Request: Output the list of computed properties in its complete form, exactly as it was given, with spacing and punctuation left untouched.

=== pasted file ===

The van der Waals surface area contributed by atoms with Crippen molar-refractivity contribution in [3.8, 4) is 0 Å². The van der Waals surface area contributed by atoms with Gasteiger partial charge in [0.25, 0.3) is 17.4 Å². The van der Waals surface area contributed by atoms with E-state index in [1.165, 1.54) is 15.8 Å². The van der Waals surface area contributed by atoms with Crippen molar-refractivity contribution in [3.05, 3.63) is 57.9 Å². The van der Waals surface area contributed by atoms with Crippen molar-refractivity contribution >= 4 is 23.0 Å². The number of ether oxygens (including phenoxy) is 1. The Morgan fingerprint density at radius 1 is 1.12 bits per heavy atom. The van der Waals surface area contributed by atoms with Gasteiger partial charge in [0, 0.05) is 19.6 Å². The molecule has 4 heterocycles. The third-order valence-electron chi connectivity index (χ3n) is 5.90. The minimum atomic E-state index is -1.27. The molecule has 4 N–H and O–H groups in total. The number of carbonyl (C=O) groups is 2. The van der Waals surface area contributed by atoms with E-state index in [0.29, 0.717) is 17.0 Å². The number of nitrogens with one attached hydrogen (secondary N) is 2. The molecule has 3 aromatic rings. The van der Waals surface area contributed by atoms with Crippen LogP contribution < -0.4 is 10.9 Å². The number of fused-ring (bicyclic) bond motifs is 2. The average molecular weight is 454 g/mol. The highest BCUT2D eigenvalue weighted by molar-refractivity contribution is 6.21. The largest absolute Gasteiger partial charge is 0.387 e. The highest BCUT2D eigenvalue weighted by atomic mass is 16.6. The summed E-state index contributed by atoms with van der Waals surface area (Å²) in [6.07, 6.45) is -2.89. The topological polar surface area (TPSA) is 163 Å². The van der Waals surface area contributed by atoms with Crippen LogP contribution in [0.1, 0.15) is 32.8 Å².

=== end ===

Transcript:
The van der Waals surface area contributed by atoms with Crippen molar-refractivity contribution in [3.8, 4) is 0 Å². The van der Waals surface area contributed by atoms with Gasteiger partial charge in [0.25, 0.3) is 17.4 Å². The van der Waals surface area contributed by atoms with E-state index in [1.165, 1.54) is 15.8 Å². The van der Waals surface area contributed by atoms with Crippen molar-refractivity contribution in [3.05, 3.63) is 57.9 Å². The van der Waals surface area contributed by atoms with Crippen molar-refractivity contribution >= 4 is 23.0 Å². The number of ether oxygens (including phenoxy) is 1. The Morgan fingerprint density at radius 1 is 1.12 bits per heavy atom. The van der Waals surface area contributed by atoms with Gasteiger partial charge in [0, 0.05) is 19.6 Å². The molecule has 4 heterocycles. The third-order valence-electron chi connectivity index (χ3n) is 5.90. The minimum atomic E-state index is -1.27. The molecule has 4 N–H and O–H groups in total. The number of carbonyl (C=O) groups is 2. The van der Waals surface area contributed by atoms with E-state index in [0.29, 0.717) is 17.0 Å². The number of nitrogens with one attached hydrogen (secondary N) is 2. The molecule has 3 aromatic rings. The van der Waals surface area contributed by atoms with Crippen LogP contribution < -0.4 is 10.9 Å². The number of fused-ring (bicyclic) bond motifs is 2. The average molecular weight is 454 g/mol. The highest BCUT2D eigenvalue weighted by molar-refractivity contribution is 6.21. The largest absolute Gasteiger partial charge is 0.387 e. The highest BCUT2D eigenvalue weighted by atomic mass is 16.6. The summed E-state index contributed by atoms with van der Waals surface area (Å²) in [6.07, 6.45) is -2.89. The topological polar surface area (TPSA) is 163 Å². The van der Waals surface area contributed by atoms with Crippen LogP contribution in [0.1, 0.15) is 32.8 Å².